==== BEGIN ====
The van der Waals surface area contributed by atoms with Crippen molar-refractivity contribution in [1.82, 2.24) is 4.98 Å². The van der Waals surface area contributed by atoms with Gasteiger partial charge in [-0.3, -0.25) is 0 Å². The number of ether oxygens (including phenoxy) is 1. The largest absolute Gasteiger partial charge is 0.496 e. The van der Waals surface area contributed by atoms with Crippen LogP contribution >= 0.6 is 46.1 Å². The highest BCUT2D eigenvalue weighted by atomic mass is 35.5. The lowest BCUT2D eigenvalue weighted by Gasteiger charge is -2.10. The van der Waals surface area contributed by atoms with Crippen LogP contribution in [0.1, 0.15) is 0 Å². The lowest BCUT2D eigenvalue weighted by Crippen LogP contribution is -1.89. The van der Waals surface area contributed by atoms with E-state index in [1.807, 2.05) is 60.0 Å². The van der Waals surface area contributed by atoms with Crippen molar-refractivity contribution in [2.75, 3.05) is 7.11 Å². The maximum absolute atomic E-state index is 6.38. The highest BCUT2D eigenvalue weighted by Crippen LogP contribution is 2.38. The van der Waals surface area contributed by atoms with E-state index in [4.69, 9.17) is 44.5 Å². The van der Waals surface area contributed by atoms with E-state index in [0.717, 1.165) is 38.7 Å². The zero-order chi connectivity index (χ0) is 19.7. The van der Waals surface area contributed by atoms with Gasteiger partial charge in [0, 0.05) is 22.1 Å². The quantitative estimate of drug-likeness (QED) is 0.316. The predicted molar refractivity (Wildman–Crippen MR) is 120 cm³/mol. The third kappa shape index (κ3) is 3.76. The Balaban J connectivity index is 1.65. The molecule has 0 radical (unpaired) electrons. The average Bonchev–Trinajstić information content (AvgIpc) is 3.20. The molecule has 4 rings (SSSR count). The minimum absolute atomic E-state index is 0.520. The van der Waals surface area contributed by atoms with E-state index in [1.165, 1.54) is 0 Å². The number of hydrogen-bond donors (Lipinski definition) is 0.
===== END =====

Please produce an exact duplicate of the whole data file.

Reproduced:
The van der Waals surface area contributed by atoms with Crippen molar-refractivity contribution in [1.82, 2.24) is 4.98 Å². The van der Waals surface area contributed by atoms with Gasteiger partial charge in [-0.3, -0.25) is 0 Å². The number of ether oxygens (including phenoxy) is 1. The largest absolute Gasteiger partial charge is 0.496 e. The van der Waals surface area contributed by atoms with Crippen LogP contribution >= 0.6 is 46.1 Å². The highest BCUT2D eigenvalue weighted by atomic mass is 35.5. The lowest BCUT2D eigenvalue weighted by Gasteiger charge is -2.10. The van der Waals surface area contributed by atoms with Crippen LogP contribution in [0.1, 0.15) is 0 Å². The lowest BCUT2D eigenvalue weighted by Crippen LogP contribution is -1.89. The van der Waals surface area contributed by atoms with E-state index in [1.807, 2.05) is 60.0 Å². The van der Waals surface area contributed by atoms with Crippen molar-refractivity contribution in [2.75, 3.05) is 7.11 Å². The maximum absolute atomic E-state index is 6.38. The highest BCUT2D eigenvalue weighted by Crippen LogP contribution is 2.38. The van der Waals surface area contributed by atoms with E-state index in [4.69, 9.17) is 44.5 Å². The van der Waals surface area contributed by atoms with E-state index in [0.717, 1.165) is 38.7 Å². The zero-order chi connectivity index (χ0) is 19.7. The van der Waals surface area contributed by atoms with Gasteiger partial charge in [0, 0.05) is 22.1 Å². The quantitative estimate of drug-likeness (QED) is 0.316. The predicted molar refractivity (Wildman–Crippen MR) is 120 cm³/mol. The third kappa shape index (κ3) is 3.76. The Balaban J connectivity index is 1.65. The molecule has 0 radical (unpaired) electrons. The average Bonchev–Trinajstić information content (AvgIpc) is 3.20. The molecule has 4 rings (SSSR count). The minimum absolute atomic E-state index is 0.520. The van der Waals surface area contributed by atoms with E-state index in [1.165, 1.54) is 0 Å². The number of hydrogen-bond donors (Lipinski definition) is 0.